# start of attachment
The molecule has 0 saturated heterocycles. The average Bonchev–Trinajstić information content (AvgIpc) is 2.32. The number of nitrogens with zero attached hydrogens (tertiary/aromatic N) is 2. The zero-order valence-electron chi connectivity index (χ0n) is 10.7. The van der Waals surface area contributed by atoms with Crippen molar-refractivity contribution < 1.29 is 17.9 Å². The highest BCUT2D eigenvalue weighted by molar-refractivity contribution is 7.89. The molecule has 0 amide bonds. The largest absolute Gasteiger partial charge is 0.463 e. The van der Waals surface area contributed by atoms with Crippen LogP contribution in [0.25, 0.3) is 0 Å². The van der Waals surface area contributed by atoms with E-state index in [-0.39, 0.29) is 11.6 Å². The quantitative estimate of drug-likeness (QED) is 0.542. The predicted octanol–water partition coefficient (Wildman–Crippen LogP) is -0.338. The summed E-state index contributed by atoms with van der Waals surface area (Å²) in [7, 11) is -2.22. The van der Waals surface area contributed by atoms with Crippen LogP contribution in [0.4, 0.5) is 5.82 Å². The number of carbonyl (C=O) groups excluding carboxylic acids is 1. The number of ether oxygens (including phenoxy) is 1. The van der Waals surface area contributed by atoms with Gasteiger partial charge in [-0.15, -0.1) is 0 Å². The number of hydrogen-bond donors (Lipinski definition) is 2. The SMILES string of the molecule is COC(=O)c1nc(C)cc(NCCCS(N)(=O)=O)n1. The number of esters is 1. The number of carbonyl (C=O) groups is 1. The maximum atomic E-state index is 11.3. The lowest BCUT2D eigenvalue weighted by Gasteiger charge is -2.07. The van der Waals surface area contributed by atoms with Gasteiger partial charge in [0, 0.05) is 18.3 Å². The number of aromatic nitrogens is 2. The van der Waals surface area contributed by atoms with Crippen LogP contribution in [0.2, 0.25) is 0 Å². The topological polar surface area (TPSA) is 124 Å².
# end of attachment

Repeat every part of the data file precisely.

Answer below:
The molecule has 0 saturated heterocycles. The average Bonchev–Trinajstić information content (AvgIpc) is 2.32. The number of nitrogens with zero attached hydrogens (tertiary/aromatic N) is 2. The zero-order valence-electron chi connectivity index (χ0n) is 10.7. The van der Waals surface area contributed by atoms with Crippen molar-refractivity contribution < 1.29 is 17.9 Å². The highest BCUT2D eigenvalue weighted by molar-refractivity contribution is 7.89. The molecule has 0 amide bonds. The largest absolute Gasteiger partial charge is 0.463 e. The van der Waals surface area contributed by atoms with Crippen LogP contribution in [0.25, 0.3) is 0 Å². The van der Waals surface area contributed by atoms with E-state index in [-0.39, 0.29) is 11.6 Å². The quantitative estimate of drug-likeness (QED) is 0.542. The predicted octanol–water partition coefficient (Wildman–Crippen LogP) is -0.338. The summed E-state index contributed by atoms with van der Waals surface area (Å²) in [7, 11) is -2.22. The van der Waals surface area contributed by atoms with Crippen LogP contribution in [0.4, 0.5) is 5.82 Å². The number of carbonyl (C=O) groups excluding carboxylic acids is 1. The number of ether oxygens (including phenoxy) is 1. The van der Waals surface area contributed by atoms with Gasteiger partial charge in [-0.15, -0.1) is 0 Å². The number of hydrogen-bond donors (Lipinski definition) is 2. The SMILES string of the molecule is COC(=O)c1nc(C)cc(NCCCS(N)(=O)=O)n1. The number of esters is 1. The number of carbonyl (C=O) groups is 1. The maximum atomic E-state index is 11.3. The lowest BCUT2D eigenvalue weighted by Gasteiger charge is -2.07. The van der Waals surface area contributed by atoms with Gasteiger partial charge in [0, 0.05) is 18.3 Å². The number of aromatic nitrogens is 2. The van der Waals surface area contributed by atoms with Crippen LogP contribution in [0.2, 0.25) is 0 Å². The topological polar surface area (TPSA) is 124 Å².